HENRY SCHLEY ERVAY, the subject of this sketch, was born in Elmira, New York. His father was Mr. Jacob Ervay, a native of Virginia, and his mother was Miss Sophia Schley, of Maryland, her father being Henry Schley of the same family of which Admiral Schley of Spanish-American war fame is a scion.
Mr. Ervay’s boyhood was spent in Pennsylvania. When he finished school he joined an engineering corps which went as far west as British Columbia, surveying and exploring. Later he returned to Minnesota, where he engaged in the real-estate business in Red Wing.
In the spring of 1858 he started south. The first stages of his journey were made on the ice of the Mississippi river in a sleigh drawn by Canadian ponies. The remainder of the trip was by carriage and coach. When he arrived in Texas he saw men in the fields harvesting wheat, so great had been the climatic change from Minnesota, and so long a time was necessary for the journey at that period.
Mr. Ervay’s earliest association in Texas was with the Butterfield Overland Mail Company, which was at that time operating between Saint Louis and San Francisco in competition with the steamship mails. When on trips of inspection for this company he saw much of the wild frontier life which is now but romance and legend. It was not a rare occurrence for the stage to roll into the relay stations but to find the people killed and horses driven away by the hostile Indians. In fact the government was obliged to furnish troops to protect the line for almost the entire distance.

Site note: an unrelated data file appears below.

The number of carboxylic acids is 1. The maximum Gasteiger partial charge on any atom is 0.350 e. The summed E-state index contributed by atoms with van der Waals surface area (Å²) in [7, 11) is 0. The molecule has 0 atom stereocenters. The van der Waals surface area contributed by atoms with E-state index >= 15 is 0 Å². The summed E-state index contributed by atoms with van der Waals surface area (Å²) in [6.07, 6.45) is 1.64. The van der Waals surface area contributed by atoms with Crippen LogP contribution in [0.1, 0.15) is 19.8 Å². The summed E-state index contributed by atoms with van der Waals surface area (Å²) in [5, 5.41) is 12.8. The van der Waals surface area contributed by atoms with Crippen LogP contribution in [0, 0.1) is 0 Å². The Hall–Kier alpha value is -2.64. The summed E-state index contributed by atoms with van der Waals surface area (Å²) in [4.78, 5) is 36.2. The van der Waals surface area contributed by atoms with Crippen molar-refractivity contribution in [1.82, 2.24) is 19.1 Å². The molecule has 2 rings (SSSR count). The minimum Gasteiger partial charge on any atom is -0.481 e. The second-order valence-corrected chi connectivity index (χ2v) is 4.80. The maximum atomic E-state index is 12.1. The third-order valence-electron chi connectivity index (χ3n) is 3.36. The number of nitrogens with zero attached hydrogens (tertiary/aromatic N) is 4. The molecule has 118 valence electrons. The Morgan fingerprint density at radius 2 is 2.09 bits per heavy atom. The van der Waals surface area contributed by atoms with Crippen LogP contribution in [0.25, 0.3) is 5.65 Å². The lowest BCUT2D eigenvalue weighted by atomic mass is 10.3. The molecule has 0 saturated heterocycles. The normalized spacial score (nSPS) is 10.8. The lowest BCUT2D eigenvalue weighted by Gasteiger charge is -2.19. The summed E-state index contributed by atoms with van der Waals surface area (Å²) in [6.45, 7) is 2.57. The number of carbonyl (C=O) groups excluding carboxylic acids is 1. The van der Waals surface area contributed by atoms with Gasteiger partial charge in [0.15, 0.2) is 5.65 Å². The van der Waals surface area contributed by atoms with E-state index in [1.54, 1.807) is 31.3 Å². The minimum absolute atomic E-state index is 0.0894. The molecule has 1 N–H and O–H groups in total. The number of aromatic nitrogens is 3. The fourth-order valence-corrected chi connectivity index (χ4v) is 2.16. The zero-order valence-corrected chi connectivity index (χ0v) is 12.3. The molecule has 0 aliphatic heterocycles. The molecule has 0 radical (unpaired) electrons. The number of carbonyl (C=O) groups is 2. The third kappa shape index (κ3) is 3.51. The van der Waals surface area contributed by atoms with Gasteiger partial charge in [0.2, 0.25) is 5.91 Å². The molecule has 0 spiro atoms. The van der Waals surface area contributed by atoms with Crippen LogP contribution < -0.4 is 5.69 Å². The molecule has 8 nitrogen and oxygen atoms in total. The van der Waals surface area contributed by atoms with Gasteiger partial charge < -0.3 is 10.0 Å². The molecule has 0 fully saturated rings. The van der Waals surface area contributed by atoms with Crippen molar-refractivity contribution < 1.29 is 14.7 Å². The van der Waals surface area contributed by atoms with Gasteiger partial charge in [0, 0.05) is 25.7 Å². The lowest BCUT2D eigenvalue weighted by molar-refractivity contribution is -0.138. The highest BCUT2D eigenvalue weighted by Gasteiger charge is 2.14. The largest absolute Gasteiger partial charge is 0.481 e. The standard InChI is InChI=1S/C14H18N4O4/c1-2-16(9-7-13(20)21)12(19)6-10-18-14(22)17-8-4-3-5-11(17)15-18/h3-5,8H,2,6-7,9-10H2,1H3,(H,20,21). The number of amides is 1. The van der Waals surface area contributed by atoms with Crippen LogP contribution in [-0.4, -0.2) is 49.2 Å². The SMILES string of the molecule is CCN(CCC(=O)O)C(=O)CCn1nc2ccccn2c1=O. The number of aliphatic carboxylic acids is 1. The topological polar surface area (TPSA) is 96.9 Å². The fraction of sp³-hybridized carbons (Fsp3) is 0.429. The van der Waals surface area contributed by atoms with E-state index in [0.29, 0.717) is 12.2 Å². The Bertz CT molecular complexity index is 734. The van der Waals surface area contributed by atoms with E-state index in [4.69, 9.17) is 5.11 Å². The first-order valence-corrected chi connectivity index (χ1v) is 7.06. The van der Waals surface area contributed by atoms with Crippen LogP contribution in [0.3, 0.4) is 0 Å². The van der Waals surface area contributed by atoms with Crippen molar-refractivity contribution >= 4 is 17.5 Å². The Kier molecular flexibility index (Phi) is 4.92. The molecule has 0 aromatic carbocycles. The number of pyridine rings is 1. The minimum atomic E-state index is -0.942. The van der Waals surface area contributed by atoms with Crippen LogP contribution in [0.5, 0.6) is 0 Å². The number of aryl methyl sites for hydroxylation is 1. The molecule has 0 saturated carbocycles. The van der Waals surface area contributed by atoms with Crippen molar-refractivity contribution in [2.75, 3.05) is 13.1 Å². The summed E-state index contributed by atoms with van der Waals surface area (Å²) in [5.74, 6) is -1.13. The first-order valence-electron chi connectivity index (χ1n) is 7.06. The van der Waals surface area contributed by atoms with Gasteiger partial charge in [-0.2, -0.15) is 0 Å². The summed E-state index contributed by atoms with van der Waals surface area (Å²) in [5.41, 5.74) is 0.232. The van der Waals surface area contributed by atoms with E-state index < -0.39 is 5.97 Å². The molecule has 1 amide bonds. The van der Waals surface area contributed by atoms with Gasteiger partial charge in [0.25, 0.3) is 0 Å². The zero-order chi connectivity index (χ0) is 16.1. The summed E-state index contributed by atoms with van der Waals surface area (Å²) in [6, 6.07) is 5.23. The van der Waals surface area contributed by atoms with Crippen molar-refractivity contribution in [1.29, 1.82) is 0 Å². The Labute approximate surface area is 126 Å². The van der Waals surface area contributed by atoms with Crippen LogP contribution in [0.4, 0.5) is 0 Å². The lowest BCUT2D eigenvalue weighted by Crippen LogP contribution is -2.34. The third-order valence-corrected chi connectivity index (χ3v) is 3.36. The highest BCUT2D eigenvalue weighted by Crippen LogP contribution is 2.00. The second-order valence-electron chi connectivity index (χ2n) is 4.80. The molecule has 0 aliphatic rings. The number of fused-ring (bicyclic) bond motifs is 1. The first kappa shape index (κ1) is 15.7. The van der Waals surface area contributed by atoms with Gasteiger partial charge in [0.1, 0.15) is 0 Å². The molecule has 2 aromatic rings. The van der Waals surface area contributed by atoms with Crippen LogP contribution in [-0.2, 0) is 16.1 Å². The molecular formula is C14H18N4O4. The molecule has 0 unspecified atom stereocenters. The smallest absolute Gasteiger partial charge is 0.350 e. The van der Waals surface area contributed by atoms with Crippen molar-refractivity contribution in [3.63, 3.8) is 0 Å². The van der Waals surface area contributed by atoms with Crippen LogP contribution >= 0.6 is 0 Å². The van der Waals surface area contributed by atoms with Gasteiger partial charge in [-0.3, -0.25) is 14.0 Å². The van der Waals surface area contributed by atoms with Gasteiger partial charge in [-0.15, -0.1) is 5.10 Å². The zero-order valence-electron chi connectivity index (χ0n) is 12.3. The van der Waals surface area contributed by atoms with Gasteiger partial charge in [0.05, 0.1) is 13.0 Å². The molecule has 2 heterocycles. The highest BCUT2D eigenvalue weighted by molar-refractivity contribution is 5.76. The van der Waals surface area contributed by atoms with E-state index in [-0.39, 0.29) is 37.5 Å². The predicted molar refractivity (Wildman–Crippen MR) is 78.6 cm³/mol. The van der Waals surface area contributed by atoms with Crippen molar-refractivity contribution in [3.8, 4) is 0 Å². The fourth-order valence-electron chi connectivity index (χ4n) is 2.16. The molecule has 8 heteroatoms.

Finding this life a bit strenuous and the novelty having worn off, Mr. Ervay, at the end of a year, went to Dallas, thus becoming one of the pioneers of a young city. However, before establishing himself there he joined General William Walker, who was forming a company for what has become the historic Walker expedition to assist him in his efforts to be reinstated governor of Nicaragua, from which position he had been deposed through one of the revolutions of that period. Mr. Ervay joined this company at New Orleans in the spring of 1859. The men were dispatched in small parties and rendezvoused on an island in the Carribbean Sea [sic] until General Walker had what he thought was a sufficient number to accomplish his purpose. About two hundred succeeded in effecting a landing at Fort Truxillo, Honduras, and just before daybreak divided into squads, one of which Mr. Ervay commanded. They made a dash for the fort, routed four hundred men, and for one month held the fort unmolested, the natives meanwhile not daring to attack them. In July a large sail was discovered on the gulf; it proved to be a British sloop, whose commander, Captain Simons, sent a lieutenant ashore to demand Walker’s surrender. The latter asked until six o’clock the next morning to decide on an answer. As soon as darkness fell the men were ordered to pack their things and started for Mosquito coast. The journey was fraught with great danger, being undertaken in a country filled with natives animated by a savage and murderous hatred of the men belonging to Walker’s command. After marching all that night and the next day they reached the Black river, crossed it in canoes just as night came on and camped, with sentinels stationed to warn them if the enemy approached. Early in the morning a large number of natives rushed out upon them from the bushes, but were repulsed by Walker’s men and fell back. While making this charge Mr. Ervay was wounded nine times and had to be placed on a pack pony and carried on with his companions. This encounter and caring for the wounded had taken the entire day and by the time they were again moving night had fallen. Through the darkness they advanced along narrow, ill-defined trails, torn by the thick underbrush and stifled by the heat, until midnight, when the impenetrable darkness forced them to halt. Mr. Ervay’s wounds were by this time in such bad condition that he could not be removed from the pony, so the halt proved of little comfort for him. With the dawn they were again on the move and on reaching a village were attacked by the natives from ambush, but these were routed in a half hour. They then entered and at once proceeded to construct a transport to carry the wounded to Roman river. The following morning the British man of war again appeared. The same lieutenant, who had before demanded surrender, came ashore to repeat the demand, made in the name of Her Majesty, the queen of England. Walker replied that he would surrender to Her Majesty, the queen of England, but not to Honduras. This answer satisfied Captain Simons and he took all of the Walker party on board his ship, caring for the sick and wounded of their number. England had some financial claim upon Honduras which was their excuse for interfering.